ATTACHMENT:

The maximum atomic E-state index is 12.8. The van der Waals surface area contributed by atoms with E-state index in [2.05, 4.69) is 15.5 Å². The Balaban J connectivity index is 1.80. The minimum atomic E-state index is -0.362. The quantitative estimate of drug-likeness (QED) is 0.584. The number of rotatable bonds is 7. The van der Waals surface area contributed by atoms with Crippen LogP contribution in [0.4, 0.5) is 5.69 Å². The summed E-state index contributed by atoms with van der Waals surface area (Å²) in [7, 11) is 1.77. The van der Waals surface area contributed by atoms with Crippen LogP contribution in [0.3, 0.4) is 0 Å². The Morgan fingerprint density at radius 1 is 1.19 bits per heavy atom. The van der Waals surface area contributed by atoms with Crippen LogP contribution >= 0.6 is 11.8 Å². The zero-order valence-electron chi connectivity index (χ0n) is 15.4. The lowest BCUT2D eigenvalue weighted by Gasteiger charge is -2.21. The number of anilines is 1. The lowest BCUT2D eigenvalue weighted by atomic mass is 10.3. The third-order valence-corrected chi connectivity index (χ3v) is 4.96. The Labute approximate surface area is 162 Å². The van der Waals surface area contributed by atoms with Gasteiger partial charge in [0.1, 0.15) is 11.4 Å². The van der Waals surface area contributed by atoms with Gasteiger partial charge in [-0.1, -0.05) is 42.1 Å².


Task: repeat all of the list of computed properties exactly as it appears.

The maximum atomic E-state index is 12.8. The van der Waals surface area contributed by atoms with E-state index in [2.05, 4.69) is 15.5 Å². The Balaban J connectivity index is 1.80. The minimum atomic E-state index is -0.362. The quantitative estimate of drug-likeness (QED) is 0.584. The number of rotatable bonds is 7. The van der Waals surface area contributed by atoms with Crippen LogP contribution in [0.4, 0.5) is 5.69 Å². The summed E-state index contributed by atoms with van der Waals surface area (Å²) in [7, 11) is 1.77. The van der Waals surface area contributed by atoms with Crippen LogP contribution in [0.3, 0.4) is 0 Å². The Morgan fingerprint density at radius 1 is 1.19 bits per heavy atom. The van der Waals surface area contributed by atoms with Crippen LogP contribution >= 0.6 is 11.8 Å². The zero-order valence-electron chi connectivity index (χ0n) is 15.4. The lowest BCUT2D eigenvalue weighted by Gasteiger charge is -2.21. The number of anilines is 1. The lowest BCUT2D eigenvalue weighted by atomic mass is 10.3. The third-order valence-corrected chi connectivity index (χ3v) is 4.96. The Labute approximate surface area is 162 Å². The van der Waals surface area contributed by atoms with Gasteiger partial charge in [0.1, 0.15) is 11.4 Å². The van der Waals surface area contributed by atoms with Gasteiger partial charge in [-0.1, -0.05) is 42.1 Å².